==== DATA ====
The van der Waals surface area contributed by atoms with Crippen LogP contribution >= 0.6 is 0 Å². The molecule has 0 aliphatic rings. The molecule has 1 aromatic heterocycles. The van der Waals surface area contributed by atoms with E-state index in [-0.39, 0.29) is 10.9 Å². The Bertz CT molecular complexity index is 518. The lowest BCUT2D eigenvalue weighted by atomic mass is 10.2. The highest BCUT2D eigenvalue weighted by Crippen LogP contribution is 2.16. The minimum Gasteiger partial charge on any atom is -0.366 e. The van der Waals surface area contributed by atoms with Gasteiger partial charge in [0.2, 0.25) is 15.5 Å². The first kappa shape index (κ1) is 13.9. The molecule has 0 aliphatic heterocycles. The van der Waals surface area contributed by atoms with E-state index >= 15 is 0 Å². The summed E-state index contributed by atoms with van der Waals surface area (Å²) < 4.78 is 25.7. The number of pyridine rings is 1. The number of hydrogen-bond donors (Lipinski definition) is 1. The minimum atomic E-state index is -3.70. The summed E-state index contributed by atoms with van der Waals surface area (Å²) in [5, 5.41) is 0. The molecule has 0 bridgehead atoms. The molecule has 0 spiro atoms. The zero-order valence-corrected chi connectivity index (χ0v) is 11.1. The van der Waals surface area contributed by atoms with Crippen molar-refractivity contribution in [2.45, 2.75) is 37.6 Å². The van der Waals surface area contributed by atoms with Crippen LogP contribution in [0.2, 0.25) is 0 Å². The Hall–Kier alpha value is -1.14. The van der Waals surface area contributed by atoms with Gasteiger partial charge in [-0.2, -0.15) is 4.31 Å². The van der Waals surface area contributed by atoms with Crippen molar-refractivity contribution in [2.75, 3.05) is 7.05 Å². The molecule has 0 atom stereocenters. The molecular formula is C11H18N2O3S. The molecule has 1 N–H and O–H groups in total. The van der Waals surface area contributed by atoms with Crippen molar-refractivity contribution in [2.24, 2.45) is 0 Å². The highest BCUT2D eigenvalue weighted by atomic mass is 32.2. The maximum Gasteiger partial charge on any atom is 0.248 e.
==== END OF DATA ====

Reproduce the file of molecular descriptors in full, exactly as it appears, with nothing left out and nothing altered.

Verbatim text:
The van der Waals surface area contributed by atoms with Crippen LogP contribution >= 0.6 is 0 Å². The molecule has 0 aliphatic rings. The molecule has 1 aromatic heterocycles. The van der Waals surface area contributed by atoms with E-state index in [-0.39, 0.29) is 10.9 Å². The Bertz CT molecular complexity index is 518. The lowest BCUT2D eigenvalue weighted by atomic mass is 10.2. The highest BCUT2D eigenvalue weighted by Crippen LogP contribution is 2.16. The minimum Gasteiger partial charge on any atom is -0.366 e. The van der Waals surface area contributed by atoms with Gasteiger partial charge in [0.2, 0.25) is 15.5 Å². The first kappa shape index (κ1) is 13.9. The molecule has 0 aliphatic heterocycles. The van der Waals surface area contributed by atoms with E-state index >= 15 is 0 Å². The summed E-state index contributed by atoms with van der Waals surface area (Å²) < 4.78 is 25.7. The number of pyridine rings is 1. The number of hydrogen-bond donors (Lipinski definition) is 1. The minimum atomic E-state index is -3.70. The summed E-state index contributed by atoms with van der Waals surface area (Å²) in [5, 5.41) is 0. The molecule has 0 bridgehead atoms. The molecule has 0 spiro atoms. The zero-order valence-corrected chi connectivity index (χ0v) is 11.1. The van der Waals surface area contributed by atoms with Crippen molar-refractivity contribution in [2.45, 2.75) is 37.6 Å². The van der Waals surface area contributed by atoms with Crippen LogP contribution in [0.2, 0.25) is 0 Å². The Hall–Kier alpha value is -1.14. The van der Waals surface area contributed by atoms with Gasteiger partial charge in [-0.2, -0.15) is 4.31 Å². The van der Waals surface area contributed by atoms with Crippen molar-refractivity contribution in [2.75, 3.05) is 7.05 Å². The molecule has 0 atom stereocenters. The molecular formula is C11H18N2O3S. The molecule has 1 N–H and O–H groups in total. The van der Waals surface area contributed by atoms with Crippen molar-refractivity contribution in [2.24, 2.45) is 0 Å². The highest BCUT2D eigenvalue weighted by atomic mass is 32.2. The maximum Gasteiger partial charge on any atom is 0.248 e.